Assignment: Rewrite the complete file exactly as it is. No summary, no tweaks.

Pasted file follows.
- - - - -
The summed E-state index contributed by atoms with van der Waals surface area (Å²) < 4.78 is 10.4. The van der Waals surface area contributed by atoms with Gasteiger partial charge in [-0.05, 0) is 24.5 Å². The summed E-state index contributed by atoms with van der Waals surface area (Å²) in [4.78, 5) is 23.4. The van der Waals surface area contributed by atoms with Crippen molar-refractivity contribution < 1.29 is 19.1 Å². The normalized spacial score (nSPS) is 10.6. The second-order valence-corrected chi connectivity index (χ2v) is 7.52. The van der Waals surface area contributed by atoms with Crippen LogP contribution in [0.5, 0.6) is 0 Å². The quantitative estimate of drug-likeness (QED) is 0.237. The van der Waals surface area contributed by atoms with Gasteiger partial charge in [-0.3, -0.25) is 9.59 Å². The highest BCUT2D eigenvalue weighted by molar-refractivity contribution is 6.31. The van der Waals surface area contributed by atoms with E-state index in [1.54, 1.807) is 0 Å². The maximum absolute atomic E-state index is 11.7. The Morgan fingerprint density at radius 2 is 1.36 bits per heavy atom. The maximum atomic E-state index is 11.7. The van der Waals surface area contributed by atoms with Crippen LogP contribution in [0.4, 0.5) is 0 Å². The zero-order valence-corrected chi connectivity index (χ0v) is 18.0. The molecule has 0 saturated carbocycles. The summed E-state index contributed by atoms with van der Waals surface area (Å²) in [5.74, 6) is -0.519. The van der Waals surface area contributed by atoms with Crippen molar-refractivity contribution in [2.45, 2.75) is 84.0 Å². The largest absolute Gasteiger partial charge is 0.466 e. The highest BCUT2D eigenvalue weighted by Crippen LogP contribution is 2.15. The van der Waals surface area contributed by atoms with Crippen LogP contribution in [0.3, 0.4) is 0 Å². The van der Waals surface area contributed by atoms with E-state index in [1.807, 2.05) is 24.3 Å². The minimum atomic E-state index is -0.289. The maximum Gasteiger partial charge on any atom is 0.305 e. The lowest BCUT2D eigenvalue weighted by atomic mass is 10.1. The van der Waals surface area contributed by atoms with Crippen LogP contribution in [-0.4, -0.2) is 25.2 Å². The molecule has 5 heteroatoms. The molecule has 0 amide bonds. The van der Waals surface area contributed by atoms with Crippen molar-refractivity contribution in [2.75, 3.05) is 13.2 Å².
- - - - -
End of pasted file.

The summed E-state index contributed by atoms with van der Waals surface area (Å²) < 4.78 is 10.4. The van der Waals surface area contributed by atoms with Gasteiger partial charge in [-0.05, 0) is 24.5 Å². The summed E-state index contributed by atoms with van der Waals surface area (Å²) in [4.78, 5) is 23.4. The van der Waals surface area contributed by atoms with Crippen molar-refractivity contribution < 1.29 is 19.1 Å². The normalized spacial score (nSPS) is 10.6. The second-order valence-corrected chi connectivity index (χ2v) is 7.52. The van der Waals surface area contributed by atoms with Crippen LogP contribution in [0.5, 0.6) is 0 Å². The quantitative estimate of drug-likeness (QED) is 0.237. The van der Waals surface area contributed by atoms with Gasteiger partial charge in [-0.3, -0.25) is 9.59 Å². The highest BCUT2D eigenvalue weighted by molar-refractivity contribution is 6.31. The van der Waals surface area contributed by atoms with E-state index in [1.54, 1.807) is 0 Å². The maximum absolute atomic E-state index is 11.7. The Morgan fingerprint density at radius 2 is 1.36 bits per heavy atom. The maximum atomic E-state index is 11.7. The van der Waals surface area contributed by atoms with Crippen LogP contribution in [0.4, 0.5) is 0 Å². The zero-order valence-corrected chi connectivity index (χ0v) is 18.0. The molecule has 0 saturated carbocycles. The summed E-state index contributed by atoms with van der Waals surface area (Å²) in [5.74, 6) is -0.519. The van der Waals surface area contributed by atoms with Crippen molar-refractivity contribution in [2.45, 2.75) is 84.0 Å². The largest absolute Gasteiger partial charge is 0.466 e. The highest BCUT2D eigenvalue weighted by Crippen LogP contribution is 2.15. The van der Waals surface area contributed by atoms with Crippen LogP contribution in [0.3, 0.4) is 0 Å². The van der Waals surface area contributed by atoms with E-state index in [1.807, 2.05) is 24.3 Å². The minimum atomic E-state index is -0.289. The maximum Gasteiger partial charge on any atom is 0.305 e. The lowest BCUT2D eigenvalue weighted by atomic mass is 10.1. The van der Waals surface area contributed by atoms with Crippen LogP contribution in [-0.4, -0.2) is 25.2 Å². The molecule has 5 heteroatoms. The molecule has 0 amide bonds. The van der Waals surface area contributed by atoms with Crippen molar-refractivity contribution in [2.75, 3.05) is 13.2 Å².